What it is spent on is character development, and this film has two of the richest characters ever seen on screen, the odd couple that the film is centered around, Leon and Mathilda. Right from the beginning of the film, you can empathize with these characters. A large part of that is due to the acting. Natalie Portman, who has been brilliant in some recent films, hasn't ever touched this performance, which is so natural and perfect, the line between character and actor is completely obliterated, you can't even imagine that this isn't a real person walking around. The first time I saw Mathilda, I thought wow, that looks like a miniature version of her now, but once she starts acting, you forget that this is Natalie Portman of Star Wars, it becomes Mathilda, hitgirl.

On a similar note, I don't know what Jean Reno is like in real life, but I couldn't imagine him being any different from Leon. He completely inhabits the role, and brings such an innocence to it, that you can't help but feel for the character. It's paradoxical because he is someone who kills for a living, but Reno makes you understand the humanity of the character from the very first scene. The movie theater scene sets out a lot of what's to come, as you watch this guy we previously knew only as a hardened killer get completely entranced by Gene Kelly dancing on the screen.

While they're both great characters on their own, it's in their relationship with each other that they become truly special. The scene where Mathilda is standing at the door, knocking, begging Leon to let her in always gets to me, to the point where I want to yell at Leon to open the door. The scene turns any viewer into stereotypical black female moviegoer, yelling at the characters on the screen, and that's because it's so well made. The stakes of the scene are clear, Leon has a very particular existence, one that he would forever destroy should he let Mathilda in, and yet, he also knows that to not let her would mean she would die. His humanity prevails, and thus begins the gradual humanization of the killer, Leon. Mathilda begging him at the door is such a powerful image, and a brilliant piece of acting from Natalie Portman. Similarly, Reno's very subtle facial expressions convey to us everything that's going through his head.

Another scene I have to make note of is the pig scene, where Leon puts on a show with his oven mitt for Mathilda. He's so goofy, and sincere in his hope to make her feel better.

Basically any scene between the two of them is brilliant. The two characters are perfectly designed counterparts. Leon is old, but child like, while Mathilda is young, yet much more knowledgeable about the world. They form a perfect match, and just watching the two of them interact is riveting.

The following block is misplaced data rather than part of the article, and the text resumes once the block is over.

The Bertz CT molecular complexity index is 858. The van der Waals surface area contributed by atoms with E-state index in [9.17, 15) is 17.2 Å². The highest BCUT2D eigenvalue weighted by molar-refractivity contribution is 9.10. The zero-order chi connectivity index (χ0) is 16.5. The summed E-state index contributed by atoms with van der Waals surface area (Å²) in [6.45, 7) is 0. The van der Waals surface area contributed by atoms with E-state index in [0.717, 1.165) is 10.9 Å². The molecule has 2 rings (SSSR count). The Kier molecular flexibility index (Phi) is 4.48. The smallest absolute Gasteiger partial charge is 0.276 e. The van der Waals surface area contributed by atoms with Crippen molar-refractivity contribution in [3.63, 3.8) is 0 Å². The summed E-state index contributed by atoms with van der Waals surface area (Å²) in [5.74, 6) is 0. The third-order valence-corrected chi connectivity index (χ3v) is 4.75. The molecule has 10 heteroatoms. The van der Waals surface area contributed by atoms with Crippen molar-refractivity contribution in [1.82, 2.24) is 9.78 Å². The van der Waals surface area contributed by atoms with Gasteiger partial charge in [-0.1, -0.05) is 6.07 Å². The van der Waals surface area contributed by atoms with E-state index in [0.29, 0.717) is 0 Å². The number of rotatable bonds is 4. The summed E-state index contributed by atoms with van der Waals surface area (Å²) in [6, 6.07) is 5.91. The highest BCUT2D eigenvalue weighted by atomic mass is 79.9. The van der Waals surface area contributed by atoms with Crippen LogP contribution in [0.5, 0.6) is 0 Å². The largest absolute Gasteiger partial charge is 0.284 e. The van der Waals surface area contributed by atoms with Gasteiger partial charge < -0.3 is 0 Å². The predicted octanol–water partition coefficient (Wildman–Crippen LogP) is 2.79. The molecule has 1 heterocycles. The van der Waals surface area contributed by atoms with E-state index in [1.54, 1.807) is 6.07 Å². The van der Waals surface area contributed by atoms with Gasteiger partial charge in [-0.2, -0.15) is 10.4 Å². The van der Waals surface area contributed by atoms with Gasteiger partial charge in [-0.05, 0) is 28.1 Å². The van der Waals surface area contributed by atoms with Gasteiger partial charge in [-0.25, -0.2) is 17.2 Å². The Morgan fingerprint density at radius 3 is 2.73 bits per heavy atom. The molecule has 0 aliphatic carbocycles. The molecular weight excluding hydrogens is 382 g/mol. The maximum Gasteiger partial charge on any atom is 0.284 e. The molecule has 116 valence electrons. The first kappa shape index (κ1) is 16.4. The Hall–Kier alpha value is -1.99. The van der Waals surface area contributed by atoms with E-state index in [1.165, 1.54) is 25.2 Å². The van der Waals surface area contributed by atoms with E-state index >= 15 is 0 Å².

The ambiguity of the relationship is what provides most of the tension in the second half. Once Mathilda tells Leon she loves him, he clearly begins to question what exactly their relationship is, and how far he can go with her. He wants to distance himself, but though he can't admit it until the end, he loves her too. The question one could ponder forever is, does that love go beyond concern and into the romantic arena? I would say no, I think Leon's moral code is so strict, and he so naive, that he would never even see her in a sexual way, and that's why her assertion that she loves him is so disconcerting. He had never considered that element of their relationship, and it makes relations more strained between the two of them in the second half.

One really frustrating scene for me, another 'stereotypical black female moviegoer' moment is when Mathilda tells the hotel clerk that Leon is her lover. How could she do that to Leon? It frustrates me so much, because I don't want to see him put in that situation.

Just the fact that the movie can get me so worked up makes me know it's a great film. A lot of directors will create these arbitrary attempts to bring tension to events, but Besson knows that it's better to just let it develop out of character interactions. There's no artificially imposed problems that create action scenes, everything comes out of the actions of Mathilda and Leon.

The scene in which Mathilda and Leon sleep together (but not in that way) is really beautiful. It says so much about how he's changed that he allows himself the comfort to let down his guard and just be happy for once. It's probably the first time he let himself do that since his girlfriend back home died. What Mathilda does for Leon is reintroduce him to the human world. It's almost like a Tim Burton movie, where this outsider who can't find his way into the world gets assisted into it by a kindly person. Leon is ultimately humanized, and at the end, he chooses Mathilda's safety over his own, and thus, we see how his priorities have changed over the course of the film. At the beginning, he was contemplating killing Mathilda himself, but now at the end, he places her life way above his. If he can get her out, he's happy, and in the end, despite the fact that he's dying, he's glad because he has given Mathilda what she wanted, her revenge.